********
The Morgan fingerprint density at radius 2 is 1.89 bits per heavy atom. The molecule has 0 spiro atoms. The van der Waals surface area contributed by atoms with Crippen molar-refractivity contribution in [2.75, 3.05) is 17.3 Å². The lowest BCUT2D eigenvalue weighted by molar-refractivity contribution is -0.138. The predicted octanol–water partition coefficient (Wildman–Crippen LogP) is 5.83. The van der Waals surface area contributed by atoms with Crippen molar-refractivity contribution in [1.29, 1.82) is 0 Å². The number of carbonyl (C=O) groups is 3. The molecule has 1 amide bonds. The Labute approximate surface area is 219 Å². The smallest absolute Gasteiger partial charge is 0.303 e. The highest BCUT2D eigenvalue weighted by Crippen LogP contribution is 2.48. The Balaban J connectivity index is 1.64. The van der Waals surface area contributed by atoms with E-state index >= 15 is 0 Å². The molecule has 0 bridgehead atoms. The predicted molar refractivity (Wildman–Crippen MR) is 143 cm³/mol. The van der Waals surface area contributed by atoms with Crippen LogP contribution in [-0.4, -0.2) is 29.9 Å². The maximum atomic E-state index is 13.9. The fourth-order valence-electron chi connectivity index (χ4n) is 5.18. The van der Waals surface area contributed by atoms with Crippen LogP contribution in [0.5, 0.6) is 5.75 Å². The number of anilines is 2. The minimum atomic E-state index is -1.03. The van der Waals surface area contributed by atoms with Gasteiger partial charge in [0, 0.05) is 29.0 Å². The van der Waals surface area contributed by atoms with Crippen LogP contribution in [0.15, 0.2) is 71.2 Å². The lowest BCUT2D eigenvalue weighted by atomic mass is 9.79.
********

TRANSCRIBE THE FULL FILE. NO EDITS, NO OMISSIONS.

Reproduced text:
The Morgan fingerprint density at radius 2 is 1.89 bits per heavy atom. The molecule has 0 spiro atoms. The van der Waals surface area contributed by atoms with Crippen molar-refractivity contribution in [2.75, 3.05) is 17.3 Å². The lowest BCUT2D eigenvalue weighted by molar-refractivity contribution is -0.138. The predicted octanol–water partition coefficient (Wildman–Crippen LogP) is 5.83. The van der Waals surface area contributed by atoms with Crippen molar-refractivity contribution in [1.29, 1.82) is 0 Å². The number of carbonyl (C=O) groups is 3. The molecule has 1 amide bonds. The Labute approximate surface area is 219 Å². The smallest absolute Gasteiger partial charge is 0.303 e. The highest BCUT2D eigenvalue weighted by Crippen LogP contribution is 2.48. The Balaban J connectivity index is 1.64. The van der Waals surface area contributed by atoms with E-state index >= 15 is 0 Å². The molecule has 0 bridgehead atoms. The predicted molar refractivity (Wildman–Crippen MR) is 143 cm³/mol. The van der Waals surface area contributed by atoms with Crippen LogP contribution in [-0.4, -0.2) is 29.9 Å². The maximum atomic E-state index is 13.9. The fourth-order valence-electron chi connectivity index (χ4n) is 5.18. The van der Waals surface area contributed by atoms with Crippen LogP contribution in [0.5, 0.6) is 5.75 Å². The number of anilines is 2. The minimum atomic E-state index is -1.03. The van der Waals surface area contributed by atoms with Gasteiger partial charge in [0, 0.05) is 29.0 Å². The van der Waals surface area contributed by atoms with Crippen LogP contribution in [0.15, 0.2) is 71.2 Å². The lowest BCUT2D eigenvalue weighted by atomic mass is 9.79.